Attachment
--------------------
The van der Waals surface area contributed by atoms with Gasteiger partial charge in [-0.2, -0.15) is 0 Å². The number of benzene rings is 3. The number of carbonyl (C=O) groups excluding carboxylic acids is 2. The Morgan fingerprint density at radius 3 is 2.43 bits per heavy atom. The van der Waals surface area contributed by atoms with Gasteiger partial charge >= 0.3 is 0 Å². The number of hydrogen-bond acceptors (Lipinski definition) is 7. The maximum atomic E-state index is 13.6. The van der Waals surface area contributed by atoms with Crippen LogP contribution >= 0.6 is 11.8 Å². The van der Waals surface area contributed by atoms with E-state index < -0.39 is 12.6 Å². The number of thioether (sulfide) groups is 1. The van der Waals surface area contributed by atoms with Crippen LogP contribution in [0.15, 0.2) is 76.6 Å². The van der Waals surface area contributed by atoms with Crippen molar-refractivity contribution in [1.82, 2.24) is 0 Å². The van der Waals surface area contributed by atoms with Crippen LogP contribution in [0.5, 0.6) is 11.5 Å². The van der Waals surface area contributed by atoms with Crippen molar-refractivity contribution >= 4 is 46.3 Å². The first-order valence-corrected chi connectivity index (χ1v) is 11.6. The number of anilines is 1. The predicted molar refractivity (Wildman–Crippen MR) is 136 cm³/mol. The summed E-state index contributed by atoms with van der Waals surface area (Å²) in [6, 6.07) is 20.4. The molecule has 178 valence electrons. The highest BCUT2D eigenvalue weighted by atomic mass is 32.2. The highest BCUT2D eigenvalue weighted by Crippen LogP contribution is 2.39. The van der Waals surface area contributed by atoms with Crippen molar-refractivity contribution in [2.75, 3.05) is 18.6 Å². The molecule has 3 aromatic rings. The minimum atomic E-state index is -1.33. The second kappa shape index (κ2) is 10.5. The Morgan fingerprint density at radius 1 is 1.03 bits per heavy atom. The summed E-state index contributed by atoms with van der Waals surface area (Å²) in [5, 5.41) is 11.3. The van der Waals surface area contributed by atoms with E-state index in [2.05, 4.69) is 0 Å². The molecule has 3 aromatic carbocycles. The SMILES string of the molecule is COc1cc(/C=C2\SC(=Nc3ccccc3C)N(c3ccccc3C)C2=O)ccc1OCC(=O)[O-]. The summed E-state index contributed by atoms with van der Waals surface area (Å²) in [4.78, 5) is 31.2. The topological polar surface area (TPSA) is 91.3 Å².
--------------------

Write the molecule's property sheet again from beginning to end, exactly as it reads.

The van der Waals surface area contributed by atoms with Gasteiger partial charge in [-0.2, -0.15) is 0 Å². The number of benzene rings is 3. The number of carbonyl (C=O) groups excluding carboxylic acids is 2. The Morgan fingerprint density at radius 3 is 2.43 bits per heavy atom. The van der Waals surface area contributed by atoms with Gasteiger partial charge >= 0.3 is 0 Å². The number of hydrogen-bond acceptors (Lipinski definition) is 7. The maximum atomic E-state index is 13.6. The van der Waals surface area contributed by atoms with Crippen LogP contribution >= 0.6 is 11.8 Å². The van der Waals surface area contributed by atoms with E-state index < -0.39 is 12.6 Å². The number of thioether (sulfide) groups is 1. The van der Waals surface area contributed by atoms with Crippen LogP contribution in [0.15, 0.2) is 76.6 Å². The van der Waals surface area contributed by atoms with Crippen molar-refractivity contribution in [1.82, 2.24) is 0 Å². The van der Waals surface area contributed by atoms with Crippen LogP contribution in [0.5, 0.6) is 11.5 Å². The van der Waals surface area contributed by atoms with Crippen molar-refractivity contribution >= 4 is 46.3 Å². The first-order valence-corrected chi connectivity index (χ1v) is 11.6. The number of anilines is 1. The predicted molar refractivity (Wildman–Crippen MR) is 136 cm³/mol. The summed E-state index contributed by atoms with van der Waals surface area (Å²) in [6, 6.07) is 20.4. The molecule has 178 valence electrons. The highest BCUT2D eigenvalue weighted by atomic mass is 32.2. The highest BCUT2D eigenvalue weighted by Crippen LogP contribution is 2.39. The van der Waals surface area contributed by atoms with Crippen molar-refractivity contribution in [2.75, 3.05) is 18.6 Å². The molecule has 3 aromatic rings. The minimum atomic E-state index is -1.33. The second kappa shape index (κ2) is 10.5. The Morgan fingerprint density at radius 1 is 1.03 bits per heavy atom. The summed E-state index contributed by atoms with van der Waals surface area (Å²) in [5, 5.41) is 11.3. The van der Waals surface area contributed by atoms with E-state index in [2.05, 4.69) is 0 Å². The molecule has 3 aromatic carbocycles. The SMILES string of the molecule is COc1cc(/C=C2\SC(=Nc3ccccc3C)N(c3ccccc3C)C2=O)ccc1OCC(=O)[O-]. The summed E-state index contributed by atoms with van der Waals surface area (Å²) in [4.78, 5) is 31.2. The topological polar surface area (TPSA) is 91.3 Å².